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Vagisil Screening Kit

Shantrice Greene, PharmD
Florida A&M University College of Pharmacy
Tallahassee, Florida

Byron Barney, PharmD
Florida A&M University College of Pharmacy
Tallahassee, Florida

Marlon Honeywell, PharmD
Associate Professor of Pharmacy Practice
Florida A&M University College of Pharmacy
Tallahassee, Florida


9/18/2008


US Pharm. 2008;33(9):Epub.

The Vagisil Screening Kit is an in-home test that allows a woman to screen for the presence of vaginal infection by measuring her vaginal pH (FIGURE 1). Adult women commonly develop vaginal infections, but the symptoms they experience lead many of them to believe that they have a yeast infection and self-treat it with OTC products.1 Sometimes, what appears to be a yeast infection may actually be a bacterial infection, which requires treatment by a health care practitioner (HCP).1 Typical symptoms of vaginal infection include burning, itching, unusual odor, and discharge.1


Estrogen stimulates the production of glycogen in the vaginal epithelial cells.2 Lactobacillus, a genus of bacterium commonly found in the vagina, produces hydrogen peroxide and lactic acid as a by-product of glycogen metabolism.2 These substances maintain a pH of 3.5 to 4.5.3 When vaginal pH remains in this range, suppression of abnormal vaginal bacteria occurs; however, this does not apply to yeast, which exists in the presence of normal vaginal pH.4 A vaginal pH of greater than 5 has been correlated with abnormal vaginal conditions such as trichomoniasis and bacterial vaginosis.2 Vaginal pH level, together with a culture or microscopy, may assist in the diagnosis of abnormal vaginal conditions.

Indication and Usage
Developed by Combe Incorporated, the Vagisil Screening Kit is designed for use by women who experience symptoms of vaginosis.5 Usage instructions are given in TABLE 1. The Vagisil Screening Kit should be used only by women with normal menstrual periods. The kit does not test for diseases like Group B streptococcus or for sexually transmitted diseases such as HIV, chlamydia, herpes, gonorrhea, or syphilis. The kit should not be used for 72 hours after application of vaginal preparations (e.g., contraceptive creams and internal yeast infection products). The kit also should not be used within 48 hours of sexual intercourse or douching or within five days of menses. Perimenopause, menopause, or the presence of cervical mucus, blood, or semen may result in abnormal vaginal-pH results.5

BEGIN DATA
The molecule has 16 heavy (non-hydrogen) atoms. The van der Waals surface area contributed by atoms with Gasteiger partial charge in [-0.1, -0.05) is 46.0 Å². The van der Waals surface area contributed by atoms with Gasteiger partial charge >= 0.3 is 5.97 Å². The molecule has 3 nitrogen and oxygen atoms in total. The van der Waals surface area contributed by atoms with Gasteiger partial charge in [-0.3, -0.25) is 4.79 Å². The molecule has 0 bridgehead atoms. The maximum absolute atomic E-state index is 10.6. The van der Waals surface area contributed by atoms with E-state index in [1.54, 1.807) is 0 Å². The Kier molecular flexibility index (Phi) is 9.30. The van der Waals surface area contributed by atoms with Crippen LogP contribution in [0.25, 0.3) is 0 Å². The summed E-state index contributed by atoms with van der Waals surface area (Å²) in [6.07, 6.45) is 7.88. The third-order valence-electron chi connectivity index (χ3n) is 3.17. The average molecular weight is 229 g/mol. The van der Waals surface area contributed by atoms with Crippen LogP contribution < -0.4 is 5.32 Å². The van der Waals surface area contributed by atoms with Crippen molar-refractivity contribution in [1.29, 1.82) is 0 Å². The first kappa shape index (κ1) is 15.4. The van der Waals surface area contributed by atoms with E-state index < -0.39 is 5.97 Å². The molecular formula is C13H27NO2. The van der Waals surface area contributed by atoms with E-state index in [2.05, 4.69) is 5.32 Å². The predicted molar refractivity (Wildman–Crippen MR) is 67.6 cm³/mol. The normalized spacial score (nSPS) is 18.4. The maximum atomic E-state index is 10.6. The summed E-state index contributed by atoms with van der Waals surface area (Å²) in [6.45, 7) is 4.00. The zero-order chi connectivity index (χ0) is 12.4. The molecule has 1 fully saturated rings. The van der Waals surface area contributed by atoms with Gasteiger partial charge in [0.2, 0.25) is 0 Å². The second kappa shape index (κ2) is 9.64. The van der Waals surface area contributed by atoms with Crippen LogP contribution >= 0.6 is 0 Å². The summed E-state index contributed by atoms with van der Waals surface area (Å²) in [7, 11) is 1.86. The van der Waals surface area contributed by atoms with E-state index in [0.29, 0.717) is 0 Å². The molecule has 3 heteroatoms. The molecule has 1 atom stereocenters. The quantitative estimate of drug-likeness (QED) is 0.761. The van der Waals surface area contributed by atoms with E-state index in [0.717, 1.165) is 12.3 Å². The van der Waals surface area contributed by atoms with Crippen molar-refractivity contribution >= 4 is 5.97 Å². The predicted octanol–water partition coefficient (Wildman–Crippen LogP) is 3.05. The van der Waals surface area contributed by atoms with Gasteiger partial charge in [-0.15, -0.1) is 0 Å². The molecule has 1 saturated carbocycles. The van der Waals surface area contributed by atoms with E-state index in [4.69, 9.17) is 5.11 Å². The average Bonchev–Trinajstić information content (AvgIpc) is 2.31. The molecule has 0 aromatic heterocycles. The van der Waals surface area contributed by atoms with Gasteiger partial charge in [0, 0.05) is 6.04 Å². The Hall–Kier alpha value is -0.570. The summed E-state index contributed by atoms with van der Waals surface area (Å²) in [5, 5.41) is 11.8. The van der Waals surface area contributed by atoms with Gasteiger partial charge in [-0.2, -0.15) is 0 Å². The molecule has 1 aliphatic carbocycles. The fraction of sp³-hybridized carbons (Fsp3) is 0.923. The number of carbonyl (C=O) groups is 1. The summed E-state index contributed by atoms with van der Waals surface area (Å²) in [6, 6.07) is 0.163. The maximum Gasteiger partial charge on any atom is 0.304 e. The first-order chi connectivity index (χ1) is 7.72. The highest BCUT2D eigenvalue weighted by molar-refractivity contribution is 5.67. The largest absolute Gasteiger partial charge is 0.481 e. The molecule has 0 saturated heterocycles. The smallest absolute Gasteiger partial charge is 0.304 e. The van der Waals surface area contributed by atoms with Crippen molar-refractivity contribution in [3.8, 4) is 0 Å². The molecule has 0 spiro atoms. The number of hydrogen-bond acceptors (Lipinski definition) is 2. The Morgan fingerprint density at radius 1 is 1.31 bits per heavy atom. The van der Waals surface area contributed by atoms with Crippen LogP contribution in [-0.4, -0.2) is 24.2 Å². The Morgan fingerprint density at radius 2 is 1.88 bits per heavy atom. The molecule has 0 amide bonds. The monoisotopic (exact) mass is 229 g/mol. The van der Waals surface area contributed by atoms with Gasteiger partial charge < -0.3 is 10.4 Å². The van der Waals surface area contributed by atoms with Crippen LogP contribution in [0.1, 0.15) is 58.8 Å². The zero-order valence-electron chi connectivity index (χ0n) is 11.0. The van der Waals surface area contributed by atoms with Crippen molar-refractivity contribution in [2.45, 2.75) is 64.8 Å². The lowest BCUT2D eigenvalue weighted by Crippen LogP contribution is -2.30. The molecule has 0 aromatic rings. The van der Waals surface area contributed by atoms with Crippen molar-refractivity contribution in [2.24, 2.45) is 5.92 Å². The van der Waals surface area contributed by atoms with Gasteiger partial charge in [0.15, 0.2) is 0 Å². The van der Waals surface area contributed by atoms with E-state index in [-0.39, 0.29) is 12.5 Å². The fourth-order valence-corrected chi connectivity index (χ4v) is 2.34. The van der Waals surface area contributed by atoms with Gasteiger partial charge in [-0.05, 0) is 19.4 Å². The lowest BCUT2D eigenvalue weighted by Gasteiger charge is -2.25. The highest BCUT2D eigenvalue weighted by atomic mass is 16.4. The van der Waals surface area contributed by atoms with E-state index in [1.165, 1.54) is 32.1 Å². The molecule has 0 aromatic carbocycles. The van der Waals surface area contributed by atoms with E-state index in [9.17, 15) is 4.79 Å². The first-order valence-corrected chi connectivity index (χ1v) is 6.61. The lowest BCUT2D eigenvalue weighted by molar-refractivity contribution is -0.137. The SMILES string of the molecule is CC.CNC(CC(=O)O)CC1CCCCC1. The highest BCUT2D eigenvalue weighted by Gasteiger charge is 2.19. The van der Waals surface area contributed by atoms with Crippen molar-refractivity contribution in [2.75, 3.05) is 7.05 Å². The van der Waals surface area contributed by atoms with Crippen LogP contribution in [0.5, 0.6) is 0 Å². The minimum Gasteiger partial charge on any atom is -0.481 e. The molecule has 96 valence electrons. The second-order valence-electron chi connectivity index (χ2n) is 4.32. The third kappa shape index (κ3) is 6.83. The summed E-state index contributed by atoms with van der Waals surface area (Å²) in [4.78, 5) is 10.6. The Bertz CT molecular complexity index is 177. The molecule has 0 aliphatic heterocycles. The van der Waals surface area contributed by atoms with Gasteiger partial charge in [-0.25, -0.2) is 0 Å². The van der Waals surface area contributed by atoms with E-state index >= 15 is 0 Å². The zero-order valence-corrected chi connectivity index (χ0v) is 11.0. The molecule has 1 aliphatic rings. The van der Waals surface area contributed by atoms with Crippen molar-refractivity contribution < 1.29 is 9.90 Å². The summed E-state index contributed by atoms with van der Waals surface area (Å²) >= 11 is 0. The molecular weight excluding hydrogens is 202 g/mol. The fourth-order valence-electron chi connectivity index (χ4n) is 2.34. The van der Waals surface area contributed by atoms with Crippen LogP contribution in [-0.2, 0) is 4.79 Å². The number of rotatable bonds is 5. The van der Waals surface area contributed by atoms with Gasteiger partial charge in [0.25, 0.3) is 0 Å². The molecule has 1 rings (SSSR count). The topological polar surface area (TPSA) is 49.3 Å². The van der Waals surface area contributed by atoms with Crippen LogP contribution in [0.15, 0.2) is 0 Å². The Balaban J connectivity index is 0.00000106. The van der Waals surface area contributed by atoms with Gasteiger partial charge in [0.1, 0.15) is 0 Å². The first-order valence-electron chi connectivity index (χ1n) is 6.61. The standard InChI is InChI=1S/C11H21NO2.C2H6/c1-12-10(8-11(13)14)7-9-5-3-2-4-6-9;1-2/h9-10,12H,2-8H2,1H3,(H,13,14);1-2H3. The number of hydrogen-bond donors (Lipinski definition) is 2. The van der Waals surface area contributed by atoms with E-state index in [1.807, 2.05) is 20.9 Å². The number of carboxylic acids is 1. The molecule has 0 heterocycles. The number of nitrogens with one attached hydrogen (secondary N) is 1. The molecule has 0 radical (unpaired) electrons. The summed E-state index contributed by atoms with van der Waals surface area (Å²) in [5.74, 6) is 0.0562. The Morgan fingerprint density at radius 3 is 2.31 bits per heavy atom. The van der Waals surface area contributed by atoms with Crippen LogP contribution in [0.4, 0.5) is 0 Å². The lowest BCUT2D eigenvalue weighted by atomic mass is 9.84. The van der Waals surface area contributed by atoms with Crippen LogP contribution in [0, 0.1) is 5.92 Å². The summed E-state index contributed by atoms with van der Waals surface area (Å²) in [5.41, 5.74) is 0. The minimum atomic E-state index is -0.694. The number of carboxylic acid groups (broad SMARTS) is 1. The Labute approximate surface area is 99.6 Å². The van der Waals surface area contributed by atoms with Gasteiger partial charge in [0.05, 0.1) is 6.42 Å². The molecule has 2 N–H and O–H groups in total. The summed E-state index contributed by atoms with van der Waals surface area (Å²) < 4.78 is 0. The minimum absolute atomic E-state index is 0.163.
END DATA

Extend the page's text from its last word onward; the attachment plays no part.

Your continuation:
Efficacy
Roy et al conducted a study of the role of OTC vaginal pH self-test products in improving the use of antifungal medications.6 The study's objectives were to: 1) assess patients' ability to understand how to use a vaginal pH self-test product to diagnose vaginitis; 2) determine whether there is similarity between vaginal pH readings by patients and by HCPs; and 3) decide whether a vaginal pH self-test product can help reduce the inappropriate use of OTC antifungal medications. The patients were of varied backgrounds, educational levels (range, 0 years of formal education to graduate school), and ages (range, 17 to 73 years). Of the 151 women studied, 33 (22%) were asymptomatic and 118 (78%) were symptomatic. Of the 118 symptomatic patients, 96 were premenopausal, were not pregnant, and had a uterus in situ. Since a final diagnosis was not supplied by the HCP for eight patients, 88 symptomatic patients were used for analysis. A vaginal pH level exceeding 4.5 was considered to be a positive finding for conditions that result in vaginitis. Patients with a pH under 4.5 were deemed "normal"; those with no pH reading were designated "no conclusion" or "no response."